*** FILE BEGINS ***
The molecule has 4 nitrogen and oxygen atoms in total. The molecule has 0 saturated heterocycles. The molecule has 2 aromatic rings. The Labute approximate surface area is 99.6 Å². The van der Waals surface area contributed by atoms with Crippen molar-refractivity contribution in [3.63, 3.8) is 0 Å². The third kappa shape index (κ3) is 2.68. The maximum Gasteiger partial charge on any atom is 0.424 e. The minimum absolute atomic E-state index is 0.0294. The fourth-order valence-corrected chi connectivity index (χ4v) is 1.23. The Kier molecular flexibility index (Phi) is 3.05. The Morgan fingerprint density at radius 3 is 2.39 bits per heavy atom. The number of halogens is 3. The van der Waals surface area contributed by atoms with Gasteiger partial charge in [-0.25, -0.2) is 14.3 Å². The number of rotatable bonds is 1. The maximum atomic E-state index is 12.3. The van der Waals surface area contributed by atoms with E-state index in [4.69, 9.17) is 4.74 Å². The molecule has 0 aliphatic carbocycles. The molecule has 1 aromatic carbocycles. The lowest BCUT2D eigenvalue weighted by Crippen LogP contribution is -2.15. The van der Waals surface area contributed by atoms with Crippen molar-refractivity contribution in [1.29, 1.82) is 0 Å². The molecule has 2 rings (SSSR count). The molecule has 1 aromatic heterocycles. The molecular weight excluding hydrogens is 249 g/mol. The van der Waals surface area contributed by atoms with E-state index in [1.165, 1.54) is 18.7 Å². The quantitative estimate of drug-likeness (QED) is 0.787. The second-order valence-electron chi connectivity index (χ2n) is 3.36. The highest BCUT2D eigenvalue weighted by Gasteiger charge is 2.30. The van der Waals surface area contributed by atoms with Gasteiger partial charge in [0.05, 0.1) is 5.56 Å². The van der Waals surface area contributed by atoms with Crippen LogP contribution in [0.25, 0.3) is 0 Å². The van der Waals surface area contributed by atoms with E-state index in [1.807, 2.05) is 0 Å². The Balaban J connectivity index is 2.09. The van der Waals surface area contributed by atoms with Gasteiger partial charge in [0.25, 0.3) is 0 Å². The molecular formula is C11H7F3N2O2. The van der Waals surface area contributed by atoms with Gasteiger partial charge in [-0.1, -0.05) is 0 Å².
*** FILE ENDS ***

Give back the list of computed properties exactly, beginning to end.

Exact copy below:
The molecule has 4 nitrogen and oxygen atoms in total. The molecule has 0 saturated heterocycles. The molecule has 2 aromatic rings. The Labute approximate surface area is 99.6 Å². The van der Waals surface area contributed by atoms with Crippen molar-refractivity contribution in [3.63, 3.8) is 0 Å². The third kappa shape index (κ3) is 2.68. The maximum Gasteiger partial charge on any atom is 0.424 e. The minimum absolute atomic E-state index is 0.0294. The fourth-order valence-corrected chi connectivity index (χ4v) is 1.23. The Kier molecular flexibility index (Phi) is 3.05. The Morgan fingerprint density at radius 3 is 2.39 bits per heavy atom. The number of halogens is 3. The van der Waals surface area contributed by atoms with Gasteiger partial charge in [-0.25, -0.2) is 14.3 Å². The number of rotatable bonds is 1. The maximum atomic E-state index is 12.3. The van der Waals surface area contributed by atoms with E-state index in [4.69, 9.17) is 4.74 Å². The molecule has 0 aliphatic carbocycles. The molecule has 1 aromatic carbocycles. The lowest BCUT2D eigenvalue weighted by Crippen LogP contribution is -2.15. The van der Waals surface area contributed by atoms with Crippen molar-refractivity contribution in [1.29, 1.82) is 0 Å². The molecule has 2 rings (SSSR count). The molecule has 1 aromatic heterocycles. The molecular weight excluding hydrogens is 249 g/mol. The van der Waals surface area contributed by atoms with E-state index in [1.165, 1.54) is 18.7 Å². The quantitative estimate of drug-likeness (QED) is 0.787. The second-order valence-electron chi connectivity index (χ2n) is 3.36. The highest BCUT2D eigenvalue weighted by Gasteiger charge is 2.30. The van der Waals surface area contributed by atoms with Gasteiger partial charge in [0.05, 0.1) is 5.56 Å². The van der Waals surface area contributed by atoms with Crippen LogP contribution in [0.25, 0.3) is 0 Å². The van der Waals surface area contributed by atoms with E-state index in [1.807, 2.05) is 0 Å². The Balaban J connectivity index is 2.09. The van der Waals surface area contributed by atoms with Gasteiger partial charge in [0.25, 0.3) is 0 Å². The molecular formula is C11H7F3N2O2. The van der Waals surface area contributed by atoms with Gasteiger partial charge in [-0.1, -0.05) is 0 Å².